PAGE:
Bonfire - Krysten Ritter

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Summary (from goodreads):
Should you ever go back?

It has been ten years since Abby Williams left home and scrubbed away all visible evidence of her small town roots. Now working as an environmental lawyer in Chicago, she has a thriving career, a modern apartment, and her pick of meaningless one-night stands.

But when a new case takes her back home to Barrens, Indiana, the life Abby painstakingly created begins to crack. Tasked with investigating Optimal Plastics, the town's most high-profile company and economic heart, Abby begins to find strange connections to Barrens’ biggest scandal from more than a decade ago involving the popular Kaycee Mitchell and her closest friends—just before Kaycee disappeared for good.

Abby knows the key to solving any case lies in the weak spots, the unanswered questions. But as Abby tries to find out what really happened to Kaycee, she unearths an even more disturbing secret—a ritual called “The Game,” which will threaten the reputations, and lives, of the community and risk exposing a darkness that may consume her.

With tantalizing twists, slow-burning suspense, and a remote, rural town of just five claustrophobic miles, Bonfire is a dark exploration of the question: can you ever outrun your past?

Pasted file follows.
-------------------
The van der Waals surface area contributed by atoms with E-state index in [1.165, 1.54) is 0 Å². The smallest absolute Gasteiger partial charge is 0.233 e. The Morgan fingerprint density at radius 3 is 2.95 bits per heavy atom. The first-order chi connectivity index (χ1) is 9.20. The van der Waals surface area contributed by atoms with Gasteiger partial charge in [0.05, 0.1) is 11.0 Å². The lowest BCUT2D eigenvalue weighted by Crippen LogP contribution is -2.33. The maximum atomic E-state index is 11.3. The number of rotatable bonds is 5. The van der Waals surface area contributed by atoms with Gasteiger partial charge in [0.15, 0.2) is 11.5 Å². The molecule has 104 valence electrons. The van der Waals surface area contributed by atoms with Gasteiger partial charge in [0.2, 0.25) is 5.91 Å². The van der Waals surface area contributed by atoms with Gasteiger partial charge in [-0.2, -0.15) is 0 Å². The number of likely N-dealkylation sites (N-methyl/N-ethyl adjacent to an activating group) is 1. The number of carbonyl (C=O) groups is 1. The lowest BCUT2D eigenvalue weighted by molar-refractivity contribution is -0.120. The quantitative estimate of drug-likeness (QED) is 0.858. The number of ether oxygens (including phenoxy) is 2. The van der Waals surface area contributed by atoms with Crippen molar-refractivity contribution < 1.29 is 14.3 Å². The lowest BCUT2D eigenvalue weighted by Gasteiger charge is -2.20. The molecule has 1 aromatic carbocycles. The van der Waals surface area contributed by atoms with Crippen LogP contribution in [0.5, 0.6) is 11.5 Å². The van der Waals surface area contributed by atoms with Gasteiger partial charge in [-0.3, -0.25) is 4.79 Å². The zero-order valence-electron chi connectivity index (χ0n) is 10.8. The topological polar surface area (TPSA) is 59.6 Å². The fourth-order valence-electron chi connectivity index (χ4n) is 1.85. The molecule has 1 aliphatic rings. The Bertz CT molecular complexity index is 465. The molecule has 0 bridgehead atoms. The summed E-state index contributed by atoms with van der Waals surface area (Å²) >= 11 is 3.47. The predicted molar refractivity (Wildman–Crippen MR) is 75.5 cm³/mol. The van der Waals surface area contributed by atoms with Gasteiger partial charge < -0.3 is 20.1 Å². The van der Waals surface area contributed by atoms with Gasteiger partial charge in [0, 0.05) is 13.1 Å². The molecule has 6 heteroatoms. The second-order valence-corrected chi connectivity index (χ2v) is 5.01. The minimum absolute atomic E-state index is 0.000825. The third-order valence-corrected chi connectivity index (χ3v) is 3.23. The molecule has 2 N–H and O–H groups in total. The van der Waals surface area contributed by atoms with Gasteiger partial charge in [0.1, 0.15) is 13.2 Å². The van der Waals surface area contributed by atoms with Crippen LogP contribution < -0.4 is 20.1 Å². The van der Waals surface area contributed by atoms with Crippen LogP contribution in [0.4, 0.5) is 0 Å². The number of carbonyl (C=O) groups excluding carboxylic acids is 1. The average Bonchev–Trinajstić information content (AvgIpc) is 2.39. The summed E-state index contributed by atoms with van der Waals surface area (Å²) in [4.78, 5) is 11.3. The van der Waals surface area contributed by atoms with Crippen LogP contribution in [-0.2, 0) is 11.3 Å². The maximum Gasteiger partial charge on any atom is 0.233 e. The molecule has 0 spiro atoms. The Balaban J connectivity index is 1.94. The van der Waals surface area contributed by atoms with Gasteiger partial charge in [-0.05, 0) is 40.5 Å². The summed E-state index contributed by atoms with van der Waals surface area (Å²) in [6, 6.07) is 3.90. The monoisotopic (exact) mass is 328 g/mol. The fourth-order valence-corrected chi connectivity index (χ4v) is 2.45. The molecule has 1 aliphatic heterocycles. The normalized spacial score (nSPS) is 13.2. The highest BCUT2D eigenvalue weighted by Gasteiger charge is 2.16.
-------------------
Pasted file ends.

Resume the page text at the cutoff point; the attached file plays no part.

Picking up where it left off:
Edition Read: Review copy from Netgalley
Where (else) to buy: kobo*, google play, amazon*, nook*

Book provided by netgalley in exchange for a fair and honest review. 
Bit o Background:
Yes, this book is written by that Krysten Ritter.


I liked it. Not only did I consistantly want to find out what really happened to Kaycee, it also has some subtle PSAs sprinkled in. We need more books that address these specific problems.

However, it's not perfect. The conclusion undermines the bullying issues that are mentioned throughout. I don't believe that's the intent of the book. It just took on too many issues at the same time and tried to tie them together. It's admirable, but it doesn't work.

Why specifically it didn't work for me...
SPOILER (mouse over to reveal) [In the end it turns out the bullying that has been occurring for at least 10 years was not only funded by, but also the original idea of the Big Bad Business that moved into town. This bothers me because most bullying, especially the sort of taking nude/semi-nude pictures of young women without their permission and distributing them, has nothing to do with business and everything to do with bullying and general entitlement. 
No, the bullies are not left completely unpunished, but the end gives the impression that removing the Bad Business from town solves the problem. And that's not how these things work.]


The plot is a bit overreaching, but it's a solid thriller. If she's writing another book, I'd read it!

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